The second way you can raise your account size is by targeting more effectively. Focus on niches where the average account is larger. You can do this by targeting companies whose average rollovers are closer to a million rather than to $100,000. One of the advisors I work with in Texas tapped into such a company by targeting its engineers.
The engineers all had stock options that had vested in their plans. Their rollovers were $1 million to $2 million. By targeting more carefully and asking for larger accounts, you will find that they magically get bigger.
The third way to increase your income it to add additional products or services that you are not currently offering. This might be life planning, business consulting, or long-term care insurance. It might be doing college funding analyses. If you are looking at offering additional products or services, make sure that they're easy for you to implement or that one of your staff people can do it.
Oftentimes we counsel advisors to sell tax practices because the average hourly income is much lower than in the fee-based business and it's a declining business. So if you add additional products or services, make sure that they're ones that your clients want and are willing to pay for.
Outsource Estate Planning
The fourth way to increase your hourly income is to outsource estate planning for all of your wealthier clients. Estate planning is a constantly moving target and is a separate profession in itself. Depending on the political winds, the rules keep changing. If your wealthier clients need estate planning, rather than trying to become an expert, you're much better off outsourcing that in a joint venture relationship. I look at this as different from adding products or services because you are sharing in revenue that you don't have to spend time generating.
The fifth way is simple. If you can make your systems run more smoothly or avoid servicing a large number of small accounts, you'll have time to spend with additional clients without working more hours. It behooves you to transfer your smaller accounts to someone else.
Putting It All Together
Let's take a look at a typical financial advisor's practice and see what would happen if she could optimize these five areas just 10% over the next year (see chart above). This advisor has 150 accounts with an average of $200,000 per account. Her average fee is 150 basis points, and she earns $3,000 a year per account. With 150 accounts, that's $450,000 per year in gross revenue.
To keep things simple, let's assume that this advisor has two employees, an administrative person and a paraplanner who handles client services. The total expenses for the business are $225,000. That leaves a net income for this advisor of $225,000. The advisor and staff typically spend an average total of eight hours per year per account.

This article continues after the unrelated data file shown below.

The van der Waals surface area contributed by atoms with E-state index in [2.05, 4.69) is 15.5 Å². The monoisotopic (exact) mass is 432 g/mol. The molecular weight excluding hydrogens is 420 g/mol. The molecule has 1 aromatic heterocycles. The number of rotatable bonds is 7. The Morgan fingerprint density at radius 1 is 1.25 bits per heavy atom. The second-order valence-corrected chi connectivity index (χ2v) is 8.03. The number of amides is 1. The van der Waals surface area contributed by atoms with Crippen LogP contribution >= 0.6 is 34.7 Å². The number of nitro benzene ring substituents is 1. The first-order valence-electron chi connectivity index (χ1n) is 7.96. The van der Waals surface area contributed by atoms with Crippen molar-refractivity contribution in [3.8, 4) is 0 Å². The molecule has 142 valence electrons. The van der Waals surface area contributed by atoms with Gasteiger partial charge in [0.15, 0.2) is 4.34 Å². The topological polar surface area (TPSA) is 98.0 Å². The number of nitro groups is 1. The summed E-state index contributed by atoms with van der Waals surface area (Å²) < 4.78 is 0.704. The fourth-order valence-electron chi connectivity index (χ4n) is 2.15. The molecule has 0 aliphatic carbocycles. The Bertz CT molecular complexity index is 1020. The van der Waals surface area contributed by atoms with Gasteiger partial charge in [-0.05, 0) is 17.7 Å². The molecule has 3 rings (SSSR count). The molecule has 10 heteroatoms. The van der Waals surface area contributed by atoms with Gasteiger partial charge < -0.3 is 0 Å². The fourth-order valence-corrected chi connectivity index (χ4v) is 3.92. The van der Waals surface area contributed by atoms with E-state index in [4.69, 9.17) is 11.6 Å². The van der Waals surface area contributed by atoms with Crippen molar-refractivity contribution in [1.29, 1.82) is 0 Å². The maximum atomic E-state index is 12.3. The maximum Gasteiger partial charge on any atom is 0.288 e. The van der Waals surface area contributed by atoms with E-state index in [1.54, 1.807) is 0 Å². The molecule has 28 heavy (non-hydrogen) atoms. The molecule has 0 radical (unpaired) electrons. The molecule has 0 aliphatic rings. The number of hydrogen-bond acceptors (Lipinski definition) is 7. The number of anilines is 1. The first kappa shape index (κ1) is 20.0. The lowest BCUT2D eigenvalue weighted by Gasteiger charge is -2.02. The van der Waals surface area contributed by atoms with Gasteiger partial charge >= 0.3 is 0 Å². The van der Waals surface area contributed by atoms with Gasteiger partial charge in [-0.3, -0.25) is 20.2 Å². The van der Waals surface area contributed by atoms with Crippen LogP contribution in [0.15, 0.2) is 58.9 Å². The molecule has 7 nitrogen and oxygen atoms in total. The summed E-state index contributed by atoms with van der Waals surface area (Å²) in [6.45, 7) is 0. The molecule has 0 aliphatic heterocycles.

Since there are roughly 2,000 hours in a year, that leaves this advisor about 800 hours, or roughly 40% of her business time, for Management, Marketing, and Improvement Time. This works out to be $188 per hour while this advisor is working in Golden Time.
Now let's assume that this advisor can increase her average account size, her fees, her product or service revenue, and her firm can generate $300 a year per client from outsourced estate planning. Let's assume she can also get her eight client-service hours a year down to seven for each client, thus gaining the ability to add 10% more clients.
If she can improve each of these five areas by only 10%, she will enjoy a huge increase in her net income. When the average account increases from $200,000 to $220,000, the average fee increases from 150 basis points to 165 basis points, bringing fee revenue per client to $3,630, up from $3,000. If she adds $300 in additional services and $300 in outsourced estate planning, that's that's $4,230 per account per year. Multiply $4,230 by 150 clients and our advisor now generates $634,500 per year as opposed to $450,000.
Cutting her hours spent on each client from eight hours to seven allows her to take on 10% more accounts, giving her 165 clients. Multiply that by $4,230 and you'll see that her gross revenue has now grown to $697,950. That's significantly higher than the original $450,000. Her net income will grow from $225,000 to $472,950. That's the power of incremental improvements in the five key areas of your business.
This has been one of the more difficult markets that I've seen in my 21 years in financial services. But since you can't control the market, this is an excellent time to focus on the things that you can control, the efficiency and productivity of your business. By using these five different ways to increase your income, you can create a more productive, efficient business and make a dramatic increase in the quality of your life.